The hip joint is one of the most important joints in the human body.
It allows us to walk, run, and jump and therefore live. It bears our body’s weight and the force of the strong muscles of the hip and leg.
Yet the hip joint is also one of our most flexible joints and allows a greater range of motion than all other joints in the body except for the shoulder.
- Why do I have Hip pain?
- How can I help myself?
- When should I seek medical attention?
- What treatments are available?
- How do I get help?
- Helpful Links
The hip joint is a ball-and-socket joint formed between the pelvic bone (acetabulum) and the top of the thigh bone (head of the femur). The joint is designed to be strong and stable to withstand the weight of the body, which it does with the help of many tough ligaments and a joint capsule. Surrounding this is a powerful set of muscles which assist with movement. There are many muscle involved with movement around the hip, but some of the main groups include the gluteals (maximus, medius and minimus), hamstrings, adductors, Iliopsoas, and rectus femoris to name but a few.
Hyaline cartilage lines both the acetabulum and the head of the femur, providing a smooth surface for the moving bones to glide past each other. Surrounding the socket is another type of cartilage called the labrum. The role of the labrum is to deepen the socket and provide a seal around the ball and socket joint allowing the joint fluid to act as a shock absorber.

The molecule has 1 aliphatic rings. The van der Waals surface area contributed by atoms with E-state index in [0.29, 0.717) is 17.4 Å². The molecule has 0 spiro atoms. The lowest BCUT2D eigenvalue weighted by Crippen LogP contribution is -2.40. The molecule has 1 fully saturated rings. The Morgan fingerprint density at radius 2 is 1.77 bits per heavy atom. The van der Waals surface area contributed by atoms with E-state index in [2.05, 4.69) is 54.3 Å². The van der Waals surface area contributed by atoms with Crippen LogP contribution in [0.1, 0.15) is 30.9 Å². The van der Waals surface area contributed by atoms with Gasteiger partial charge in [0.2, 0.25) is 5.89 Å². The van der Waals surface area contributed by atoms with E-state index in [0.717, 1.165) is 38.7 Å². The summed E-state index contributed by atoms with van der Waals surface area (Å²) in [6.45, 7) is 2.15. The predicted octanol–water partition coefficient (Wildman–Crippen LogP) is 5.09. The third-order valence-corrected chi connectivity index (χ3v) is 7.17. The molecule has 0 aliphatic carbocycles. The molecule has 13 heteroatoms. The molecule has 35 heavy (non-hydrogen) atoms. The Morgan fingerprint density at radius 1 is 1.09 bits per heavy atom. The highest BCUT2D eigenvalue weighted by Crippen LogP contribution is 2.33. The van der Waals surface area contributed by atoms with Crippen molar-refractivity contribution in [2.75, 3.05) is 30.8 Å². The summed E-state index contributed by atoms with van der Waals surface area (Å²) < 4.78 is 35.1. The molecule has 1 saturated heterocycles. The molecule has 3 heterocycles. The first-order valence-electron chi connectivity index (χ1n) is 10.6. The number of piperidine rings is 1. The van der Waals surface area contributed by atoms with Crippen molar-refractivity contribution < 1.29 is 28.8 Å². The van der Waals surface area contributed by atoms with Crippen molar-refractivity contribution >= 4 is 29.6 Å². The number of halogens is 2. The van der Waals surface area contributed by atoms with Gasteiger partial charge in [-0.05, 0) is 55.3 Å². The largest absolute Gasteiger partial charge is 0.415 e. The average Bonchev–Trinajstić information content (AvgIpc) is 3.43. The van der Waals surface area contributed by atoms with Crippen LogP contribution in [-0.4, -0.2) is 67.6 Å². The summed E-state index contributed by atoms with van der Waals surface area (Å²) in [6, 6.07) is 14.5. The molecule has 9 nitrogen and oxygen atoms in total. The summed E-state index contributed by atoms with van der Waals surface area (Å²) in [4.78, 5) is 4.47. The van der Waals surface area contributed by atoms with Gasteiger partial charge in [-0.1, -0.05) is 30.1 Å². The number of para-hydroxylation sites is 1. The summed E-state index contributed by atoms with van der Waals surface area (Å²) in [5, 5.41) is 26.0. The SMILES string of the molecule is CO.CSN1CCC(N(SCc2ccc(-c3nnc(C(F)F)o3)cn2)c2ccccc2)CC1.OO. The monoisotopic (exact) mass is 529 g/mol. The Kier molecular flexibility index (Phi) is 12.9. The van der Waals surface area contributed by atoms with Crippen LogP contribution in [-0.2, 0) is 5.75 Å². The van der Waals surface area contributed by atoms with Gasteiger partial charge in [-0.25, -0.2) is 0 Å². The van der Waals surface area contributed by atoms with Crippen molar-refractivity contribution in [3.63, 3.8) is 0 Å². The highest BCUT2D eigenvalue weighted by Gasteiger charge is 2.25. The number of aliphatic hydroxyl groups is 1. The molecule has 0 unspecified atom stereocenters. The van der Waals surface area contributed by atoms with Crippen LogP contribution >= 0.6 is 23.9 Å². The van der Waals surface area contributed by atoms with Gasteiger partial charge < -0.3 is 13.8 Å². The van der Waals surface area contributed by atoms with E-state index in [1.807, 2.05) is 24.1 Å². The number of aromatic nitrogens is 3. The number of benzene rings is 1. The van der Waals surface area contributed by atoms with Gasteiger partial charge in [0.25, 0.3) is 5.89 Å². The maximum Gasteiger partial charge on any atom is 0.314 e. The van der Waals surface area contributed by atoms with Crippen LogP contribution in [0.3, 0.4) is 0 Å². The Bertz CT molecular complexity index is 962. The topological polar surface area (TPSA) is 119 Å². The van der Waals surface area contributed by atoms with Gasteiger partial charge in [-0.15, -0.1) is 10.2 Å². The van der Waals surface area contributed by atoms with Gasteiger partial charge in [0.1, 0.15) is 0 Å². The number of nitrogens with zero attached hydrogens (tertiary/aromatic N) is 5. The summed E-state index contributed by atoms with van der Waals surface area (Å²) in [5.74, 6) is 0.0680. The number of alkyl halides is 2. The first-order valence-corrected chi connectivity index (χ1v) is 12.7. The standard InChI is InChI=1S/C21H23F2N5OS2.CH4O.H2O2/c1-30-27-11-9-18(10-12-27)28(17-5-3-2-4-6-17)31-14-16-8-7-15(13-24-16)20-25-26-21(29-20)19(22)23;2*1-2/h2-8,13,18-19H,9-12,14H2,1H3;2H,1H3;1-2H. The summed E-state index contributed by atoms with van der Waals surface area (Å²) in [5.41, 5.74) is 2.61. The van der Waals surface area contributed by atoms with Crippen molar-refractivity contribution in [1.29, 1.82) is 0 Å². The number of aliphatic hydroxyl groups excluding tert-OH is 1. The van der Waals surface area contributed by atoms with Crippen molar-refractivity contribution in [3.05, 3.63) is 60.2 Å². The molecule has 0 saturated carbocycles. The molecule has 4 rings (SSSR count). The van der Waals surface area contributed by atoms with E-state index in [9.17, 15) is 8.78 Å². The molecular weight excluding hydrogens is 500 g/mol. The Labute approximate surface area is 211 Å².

|►||Why do I have Hip pain?|
Hip pain can be caused by a number of structures around the hip. An understanding of the location of pain, the aggravating movements and the time of onset of the symptoms can help make a diagnosis. Pain can be present as the result of trauma leading to damage to one of the numerous structures around the hip; however this is not always the case. Pain can be present in the absence of structural damage and can be termed persistent pain.
As there are a number of possible causes of hip pain, a thorough examination by a healthcare professional may be required to make an accurate diagnosis.
|►||How can I help myself?|
There are a number of things that you can do to help manage your pain before seeking help from a medical professional. Below are some ways that you may wish to try to help manage your knee pain.
I have just injured myself …
If you have suffered an acute hip injury you may be suffering with pain, swelling and bruising. In this instance the advice of choice used to be R.I.C.E. (Rest, Ice, Compression, and Elevate)
More recently, the R-part (rest) has been debated, as completely resting an injury can actually make things worse – often the best plan is to rest immediately, but then to re-start gradual movement again. A newer acronym has been designed to better advise you … P.O.L.I.C.E:
- Protection makes us think differently about the injured area – it makes us think that we need to avoid damaging it anymore, but it doesn’t make us think that it has to be wrapped up and immobilised indefinitely. Avoiding or limiting painful activities such as standing, walking (commuting/ shopping/gardening/house work), driving and stairs initially with a gradual return to…
- Optimal Loading means working out what you can do, without injuring yourself any more – certain types of movements are often ok – so long as you don’t twist, for example. These non-damaging movements are known as optimal loading. Keeping tissues moving allows proteins and hormones to be released which actually promote faster healing.